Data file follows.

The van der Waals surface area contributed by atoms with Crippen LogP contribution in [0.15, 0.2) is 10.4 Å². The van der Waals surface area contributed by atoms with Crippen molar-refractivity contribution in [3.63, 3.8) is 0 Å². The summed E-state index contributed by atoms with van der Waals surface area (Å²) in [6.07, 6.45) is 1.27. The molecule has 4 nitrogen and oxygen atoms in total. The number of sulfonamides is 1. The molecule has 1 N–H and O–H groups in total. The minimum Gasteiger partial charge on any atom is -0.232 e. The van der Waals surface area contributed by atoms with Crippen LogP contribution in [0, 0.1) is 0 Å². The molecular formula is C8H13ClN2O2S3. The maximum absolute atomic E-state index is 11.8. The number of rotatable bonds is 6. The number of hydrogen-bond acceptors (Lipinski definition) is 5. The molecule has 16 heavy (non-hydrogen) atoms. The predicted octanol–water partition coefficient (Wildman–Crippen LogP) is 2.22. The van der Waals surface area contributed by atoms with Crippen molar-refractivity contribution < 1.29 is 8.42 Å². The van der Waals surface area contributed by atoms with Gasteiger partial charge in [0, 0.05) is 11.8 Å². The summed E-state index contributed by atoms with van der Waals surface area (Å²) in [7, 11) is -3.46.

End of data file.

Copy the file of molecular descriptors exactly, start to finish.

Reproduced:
The van der Waals surface area contributed by atoms with Crippen LogP contribution in [0.15, 0.2) is 10.4 Å². The van der Waals surface area contributed by atoms with Crippen molar-refractivity contribution in [3.63, 3.8) is 0 Å². The summed E-state index contributed by atoms with van der Waals surface area (Å²) in [6.07, 6.45) is 1.27. The molecule has 4 nitrogen and oxygen atoms in total. The number of sulfonamides is 1. The molecule has 1 N–H and O–H groups in total. The minimum Gasteiger partial charge on any atom is -0.232 e. The van der Waals surface area contributed by atoms with Crippen LogP contribution in [0, 0.1) is 0 Å². The molecular formula is C8H13ClN2O2S3. The maximum absolute atomic E-state index is 11.8. The number of rotatable bonds is 6. The number of hydrogen-bond acceptors (Lipinski definition) is 5. The molecule has 16 heavy (non-hydrogen) atoms. The predicted octanol–water partition coefficient (Wildman–Crippen LogP) is 2.22. The van der Waals surface area contributed by atoms with Crippen molar-refractivity contribution < 1.29 is 8.42 Å². The van der Waals surface area contributed by atoms with Gasteiger partial charge in [0, 0.05) is 11.8 Å². The summed E-state index contributed by atoms with van der Waals surface area (Å²) in [7, 11) is -3.46.